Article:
Is Autism Overdiagnosed? Prevalence, Criteria Changes and Debates

Autism is being identified more now than in the past, and some are wondering if it is being overdiagnosed. We take a closer look at the investigation.

There was a time when autism was something you only heard about. There’s a good chance you know an autistic person, or there may be one or two in your child’s class at school. You or your child may be autistic.

Growth in autism awareness and new diagnostic criteria are two examples of factors that may explain the increased rates of diagnosis.

Still, there are those who question whether there is an autism epidemic or whether mental health professionals are overdiagnosing autism.

Data from the Centers for Disease Control and Prevention (CDC) show an increasing trend in the prevalence of autism between the years 2000 and 2018.

These figures, as shown in the table below, make it clear that the number of diagnoses of autism is increasing, but the cause is still under debate.

Some people believe that diagnostic rates are higher than necessary. Others believe that current rates include autistic people who may have been missed in the past.

1. A New Understanding of Autism

A Meta-analysis 2019 including data from 27,723 people, it was found that official differences between autistic and allistic (non-autistic) people have diminished over time. This can influence the diagnosis process of autism.

The change from a narrow description of autism to a broader one could interfere with building mechanistic models of autism, according to the study.

A mechanical model is an example of something. Without a clear sample, some people fear that the autism diagnosis might be less meaningful. This can lead to a broader definition of autism, resulting in more frequent diagnoses.

A 2021 study identified four scenarios where an autism diagnosis may not be helpful:

  1. when the diagnostic tools cause ambiguities about the diagnosis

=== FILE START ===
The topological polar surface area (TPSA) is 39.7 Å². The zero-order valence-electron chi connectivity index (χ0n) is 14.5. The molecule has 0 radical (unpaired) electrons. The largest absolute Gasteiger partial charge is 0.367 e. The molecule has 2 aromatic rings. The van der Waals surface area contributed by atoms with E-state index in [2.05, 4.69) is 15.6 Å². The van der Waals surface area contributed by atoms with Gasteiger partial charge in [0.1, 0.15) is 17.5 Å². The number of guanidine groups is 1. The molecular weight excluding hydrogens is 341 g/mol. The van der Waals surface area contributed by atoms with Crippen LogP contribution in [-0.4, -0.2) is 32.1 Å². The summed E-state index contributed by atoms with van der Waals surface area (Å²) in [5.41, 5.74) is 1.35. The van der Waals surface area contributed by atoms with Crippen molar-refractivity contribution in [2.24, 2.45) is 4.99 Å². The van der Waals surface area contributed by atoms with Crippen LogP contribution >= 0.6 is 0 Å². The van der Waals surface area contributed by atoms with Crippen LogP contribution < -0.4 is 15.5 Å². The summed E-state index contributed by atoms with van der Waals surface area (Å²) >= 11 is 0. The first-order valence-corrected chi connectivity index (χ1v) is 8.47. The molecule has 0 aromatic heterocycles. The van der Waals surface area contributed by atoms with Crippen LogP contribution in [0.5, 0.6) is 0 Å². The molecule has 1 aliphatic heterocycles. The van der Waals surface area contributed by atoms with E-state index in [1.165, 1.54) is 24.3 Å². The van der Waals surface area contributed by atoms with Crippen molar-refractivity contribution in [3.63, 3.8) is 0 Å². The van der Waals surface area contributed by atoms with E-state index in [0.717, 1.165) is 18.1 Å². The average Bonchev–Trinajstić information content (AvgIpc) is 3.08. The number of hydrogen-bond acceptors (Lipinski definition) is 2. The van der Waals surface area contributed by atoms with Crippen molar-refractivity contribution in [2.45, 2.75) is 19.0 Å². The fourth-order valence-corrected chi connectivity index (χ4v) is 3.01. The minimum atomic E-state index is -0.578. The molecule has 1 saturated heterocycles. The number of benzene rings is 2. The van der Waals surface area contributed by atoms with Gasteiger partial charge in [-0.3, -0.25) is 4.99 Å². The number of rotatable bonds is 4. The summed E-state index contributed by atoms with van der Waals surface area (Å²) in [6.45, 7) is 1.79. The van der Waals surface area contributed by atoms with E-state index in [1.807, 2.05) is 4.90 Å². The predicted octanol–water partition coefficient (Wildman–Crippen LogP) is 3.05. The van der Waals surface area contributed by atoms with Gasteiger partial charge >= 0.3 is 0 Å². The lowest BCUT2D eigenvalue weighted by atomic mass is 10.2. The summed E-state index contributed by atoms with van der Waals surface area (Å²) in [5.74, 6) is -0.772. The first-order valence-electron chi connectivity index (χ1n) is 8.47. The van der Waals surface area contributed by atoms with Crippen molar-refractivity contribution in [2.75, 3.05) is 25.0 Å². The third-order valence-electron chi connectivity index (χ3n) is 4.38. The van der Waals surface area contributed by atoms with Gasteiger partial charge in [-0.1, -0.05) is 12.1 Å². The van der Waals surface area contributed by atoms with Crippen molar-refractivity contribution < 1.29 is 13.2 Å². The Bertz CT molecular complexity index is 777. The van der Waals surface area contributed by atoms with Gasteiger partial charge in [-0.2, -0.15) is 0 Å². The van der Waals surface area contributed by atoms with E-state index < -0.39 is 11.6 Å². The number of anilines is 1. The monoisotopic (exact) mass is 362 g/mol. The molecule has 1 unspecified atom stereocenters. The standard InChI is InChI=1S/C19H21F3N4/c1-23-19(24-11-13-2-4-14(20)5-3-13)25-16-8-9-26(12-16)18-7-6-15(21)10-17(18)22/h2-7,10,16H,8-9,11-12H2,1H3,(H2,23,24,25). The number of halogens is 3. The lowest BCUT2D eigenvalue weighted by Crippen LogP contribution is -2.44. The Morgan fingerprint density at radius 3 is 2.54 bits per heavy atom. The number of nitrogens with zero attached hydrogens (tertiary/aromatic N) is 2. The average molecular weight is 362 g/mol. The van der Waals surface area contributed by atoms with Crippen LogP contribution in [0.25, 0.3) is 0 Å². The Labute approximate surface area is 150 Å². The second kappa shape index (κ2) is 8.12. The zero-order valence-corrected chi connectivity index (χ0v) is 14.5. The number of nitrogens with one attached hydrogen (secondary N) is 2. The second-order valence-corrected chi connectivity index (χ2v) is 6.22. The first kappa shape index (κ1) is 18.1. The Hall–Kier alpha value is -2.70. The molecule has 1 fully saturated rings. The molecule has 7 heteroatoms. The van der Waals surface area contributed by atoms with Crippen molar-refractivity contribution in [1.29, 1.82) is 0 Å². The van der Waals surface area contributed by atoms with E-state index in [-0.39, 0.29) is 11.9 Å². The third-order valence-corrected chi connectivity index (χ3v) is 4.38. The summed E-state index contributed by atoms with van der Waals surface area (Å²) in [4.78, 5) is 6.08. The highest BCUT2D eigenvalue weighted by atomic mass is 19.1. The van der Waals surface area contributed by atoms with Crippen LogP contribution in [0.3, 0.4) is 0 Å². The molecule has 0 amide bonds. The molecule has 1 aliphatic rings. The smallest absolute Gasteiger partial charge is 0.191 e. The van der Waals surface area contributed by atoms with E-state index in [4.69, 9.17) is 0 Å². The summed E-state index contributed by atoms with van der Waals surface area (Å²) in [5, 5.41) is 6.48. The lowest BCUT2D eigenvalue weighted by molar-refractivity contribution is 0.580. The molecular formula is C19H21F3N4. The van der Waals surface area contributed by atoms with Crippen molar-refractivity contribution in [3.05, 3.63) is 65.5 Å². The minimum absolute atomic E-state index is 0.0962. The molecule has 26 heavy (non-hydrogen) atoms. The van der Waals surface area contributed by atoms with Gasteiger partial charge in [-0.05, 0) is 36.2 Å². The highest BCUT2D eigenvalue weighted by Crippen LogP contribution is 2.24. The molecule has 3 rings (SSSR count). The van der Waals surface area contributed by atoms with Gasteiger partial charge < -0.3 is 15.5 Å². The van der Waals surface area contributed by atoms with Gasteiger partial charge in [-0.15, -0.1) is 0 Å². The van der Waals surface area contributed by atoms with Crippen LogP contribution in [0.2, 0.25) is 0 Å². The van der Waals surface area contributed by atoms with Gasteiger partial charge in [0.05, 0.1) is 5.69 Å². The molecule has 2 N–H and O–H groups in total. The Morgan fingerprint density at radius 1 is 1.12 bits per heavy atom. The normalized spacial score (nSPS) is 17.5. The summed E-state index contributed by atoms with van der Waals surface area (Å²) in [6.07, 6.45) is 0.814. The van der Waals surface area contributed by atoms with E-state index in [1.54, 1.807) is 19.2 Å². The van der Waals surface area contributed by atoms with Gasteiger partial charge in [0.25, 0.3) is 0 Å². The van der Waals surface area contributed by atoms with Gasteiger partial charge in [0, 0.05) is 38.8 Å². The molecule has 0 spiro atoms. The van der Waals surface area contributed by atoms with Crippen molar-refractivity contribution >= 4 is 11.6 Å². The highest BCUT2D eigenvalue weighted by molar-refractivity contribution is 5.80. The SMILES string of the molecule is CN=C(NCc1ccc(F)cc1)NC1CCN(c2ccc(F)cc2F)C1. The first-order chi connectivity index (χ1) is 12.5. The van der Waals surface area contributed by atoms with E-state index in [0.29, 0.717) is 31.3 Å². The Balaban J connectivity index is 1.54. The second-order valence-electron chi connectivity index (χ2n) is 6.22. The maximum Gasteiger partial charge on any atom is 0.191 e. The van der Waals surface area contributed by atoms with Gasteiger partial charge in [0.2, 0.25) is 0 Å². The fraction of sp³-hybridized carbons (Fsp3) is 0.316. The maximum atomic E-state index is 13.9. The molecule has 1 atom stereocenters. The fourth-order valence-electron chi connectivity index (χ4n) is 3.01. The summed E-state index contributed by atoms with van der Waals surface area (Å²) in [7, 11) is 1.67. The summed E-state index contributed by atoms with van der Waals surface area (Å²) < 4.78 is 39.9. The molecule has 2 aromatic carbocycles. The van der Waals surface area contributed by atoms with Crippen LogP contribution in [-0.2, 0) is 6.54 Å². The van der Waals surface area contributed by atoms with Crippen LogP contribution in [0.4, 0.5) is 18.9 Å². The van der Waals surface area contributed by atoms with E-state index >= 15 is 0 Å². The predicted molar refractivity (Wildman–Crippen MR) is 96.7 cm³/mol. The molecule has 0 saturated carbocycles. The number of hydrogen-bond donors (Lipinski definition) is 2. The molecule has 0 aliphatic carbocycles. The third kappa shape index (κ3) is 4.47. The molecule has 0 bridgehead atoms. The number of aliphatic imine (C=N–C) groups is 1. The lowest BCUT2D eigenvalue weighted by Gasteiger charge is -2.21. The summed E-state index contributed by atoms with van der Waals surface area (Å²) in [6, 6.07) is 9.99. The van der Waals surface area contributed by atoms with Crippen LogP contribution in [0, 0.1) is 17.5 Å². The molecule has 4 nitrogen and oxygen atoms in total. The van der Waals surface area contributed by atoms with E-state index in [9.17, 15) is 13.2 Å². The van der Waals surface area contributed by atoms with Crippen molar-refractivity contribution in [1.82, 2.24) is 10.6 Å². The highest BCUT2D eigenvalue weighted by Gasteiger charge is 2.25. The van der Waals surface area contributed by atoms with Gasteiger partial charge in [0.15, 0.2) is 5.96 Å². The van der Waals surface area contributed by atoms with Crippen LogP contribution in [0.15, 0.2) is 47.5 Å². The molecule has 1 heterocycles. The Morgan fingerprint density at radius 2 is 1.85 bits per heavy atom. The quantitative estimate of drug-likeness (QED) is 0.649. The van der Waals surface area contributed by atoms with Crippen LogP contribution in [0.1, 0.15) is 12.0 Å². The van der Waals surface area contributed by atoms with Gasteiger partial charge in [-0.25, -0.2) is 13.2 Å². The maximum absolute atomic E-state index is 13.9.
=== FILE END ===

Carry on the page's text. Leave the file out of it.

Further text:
2. when the person has a subclinical (less obvious) presentation
  3. When Early Signs of Autism Fade During Development
  4. when other conditions are present

Because the diagnosis of autism is still based on behavior, it can be difficult for clinicians to tell the difference between autistic people, neurotypical people with autistic traits, and people with other neurological or psychiatric conditions.

2. More support is available to help children thrive

In some situations, child funding is set up to support autism more than other diagnoses. Examples include specialized schools and teacher-pupil ratios. An autism diagnosis can also provide financial assistance.

Some therapies, such as applied behavior analysis, are only available in certain states and with certain insurance companies if the child is diagnosed with autism.

It is possible that more children will be referred for autism screenings so that they can access this support.

3. Diagnosis Can Be Rushed

The advantage of early diagnosis is that it can provide helpful support for autistic children. In well-intentioned attempts to access this support, children may receive definitive autism diagnoses too early.

Instead, preliminary diagnoses, including support for follow-up assessments, may be more appropriate to avoid misdiagnosis.

4. Autism may have been underdiagnosed in the past

It is also possible that the current diagnosis figures give a more accurate picture of the autism figures. Milder versions of autism that were previously missed are now more likely to be identified.

It’s easier to mask a milder version of something. Masking is a person’s ability to hide features of a condition, such as ADHD masking or autism masking. The purpose of masking is to make it easier to fit into typical society.

Masking may still interfere with autism identification, as indicated in a 2019 study that looked at the use of compensatory strategies in autism. The study recognized that some autistic adults hide autistic traits well enough to avoid diagnosis.